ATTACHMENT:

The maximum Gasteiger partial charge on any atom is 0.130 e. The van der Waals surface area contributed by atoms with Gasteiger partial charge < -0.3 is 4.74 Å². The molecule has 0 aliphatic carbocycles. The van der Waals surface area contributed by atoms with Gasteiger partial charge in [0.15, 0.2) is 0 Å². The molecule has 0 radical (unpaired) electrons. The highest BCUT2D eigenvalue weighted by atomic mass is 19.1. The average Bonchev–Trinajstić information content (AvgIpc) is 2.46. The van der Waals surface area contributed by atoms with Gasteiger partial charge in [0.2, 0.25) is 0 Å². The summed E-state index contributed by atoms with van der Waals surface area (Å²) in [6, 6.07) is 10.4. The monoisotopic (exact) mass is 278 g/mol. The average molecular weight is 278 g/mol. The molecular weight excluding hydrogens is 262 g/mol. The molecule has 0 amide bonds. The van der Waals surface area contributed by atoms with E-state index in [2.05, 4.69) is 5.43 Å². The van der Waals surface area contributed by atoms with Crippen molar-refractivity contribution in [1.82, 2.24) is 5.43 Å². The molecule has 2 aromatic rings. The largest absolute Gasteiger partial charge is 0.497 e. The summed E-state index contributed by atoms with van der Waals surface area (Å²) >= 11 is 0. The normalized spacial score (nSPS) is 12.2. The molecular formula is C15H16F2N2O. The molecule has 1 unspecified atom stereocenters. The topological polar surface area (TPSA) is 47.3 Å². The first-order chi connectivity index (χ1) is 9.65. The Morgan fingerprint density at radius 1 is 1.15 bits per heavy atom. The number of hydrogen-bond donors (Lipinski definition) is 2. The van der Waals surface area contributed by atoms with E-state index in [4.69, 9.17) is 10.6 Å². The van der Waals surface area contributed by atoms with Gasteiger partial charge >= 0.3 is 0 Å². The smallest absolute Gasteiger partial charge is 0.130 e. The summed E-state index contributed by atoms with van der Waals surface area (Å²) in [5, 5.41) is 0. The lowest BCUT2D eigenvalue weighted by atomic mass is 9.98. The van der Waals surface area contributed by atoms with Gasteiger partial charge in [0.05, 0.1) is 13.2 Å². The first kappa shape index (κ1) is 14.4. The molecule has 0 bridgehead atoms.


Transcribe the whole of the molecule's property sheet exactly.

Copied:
The maximum Gasteiger partial charge on any atom is 0.130 e. The van der Waals surface area contributed by atoms with Gasteiger partial charge < -0.3 is 4.74 Å². The molecule has 0 aliphatic carbocycles. The van der Waals surface area contributed by atoms with Gasteiger partial charge in [0.15, 0.2) is 0 Å². The molecule has 0 radical (unpaired) electrons. The highest BCUT2D eigenvalue weighted by atomic mass is 19.1. The average Bonchev–Trinajstić information content (AvgIpc) is 2.46. The van der Waals surface area contributed by atoms with Gasteiger partial charge in [0.2, 0.25) is 0 Å². The summed E-state index contributed by atoms with van der Waals surface area (Å²) in [6, 6.07) is 10.4. The monoisotopic (exact) mass is 278 g/mol. The average molecular weight is 278 g/mol. The molecular weight excluding hydrogens is 262 g/mol. The molecule has 0 amide bonds. The van der Waals surface area contributed by atoms with E-state index in [2.05, 4.69) is 5.43 Å². The van der Waals surface area contributed by atoms with Crippen molar-refractivity contribution in [1.82, 2.24) is 5.43 Å². The molecule has 2 aromatic rings. The largest absolute Gasteiger partial charge is 0.497 e. The summed E-state index contributed by atoms with van der Waals surface area (Å²) >= 11 is 0. The normalized spacial score (nSPS) is 12.2. The molecular formula is C15H16F2N2O. The molecule has 1 unspecified atom stereocenters. The topological polar surface area (TPSA) is 47.3 Å². The first-order chi connectivity index (χ1) is 9.65. The Morgan fingerprint density at radius 1 is 1.15 bits per heavy atom. The number of hydrogen-bond donors (Lipinski definition) is 2. The van der Waals surface area contributed by atoms with E-state index in [4.69, 9.17) is 10.6 Å². The van der Waals surface area contributed by atoms with Gasteiger partial charge >= 0.3 is 0 Å². The smallest absolute Gasteiger partial charge is 0.130 e. The summed E-state index contributed by atoms with van der Waals surface area (Å²) in [5, 5.41) is 0. The lowest BCUT2D eigenvalue weighted by atomic mass is 9.98. The van der Waals surface area contributed by atoms with Gasteiger partial charge in [0.05, 0.1) is 13.2 Å². The first kappa shape index (κ1) is 14.4. The molecule has 0 bridgehead atoms.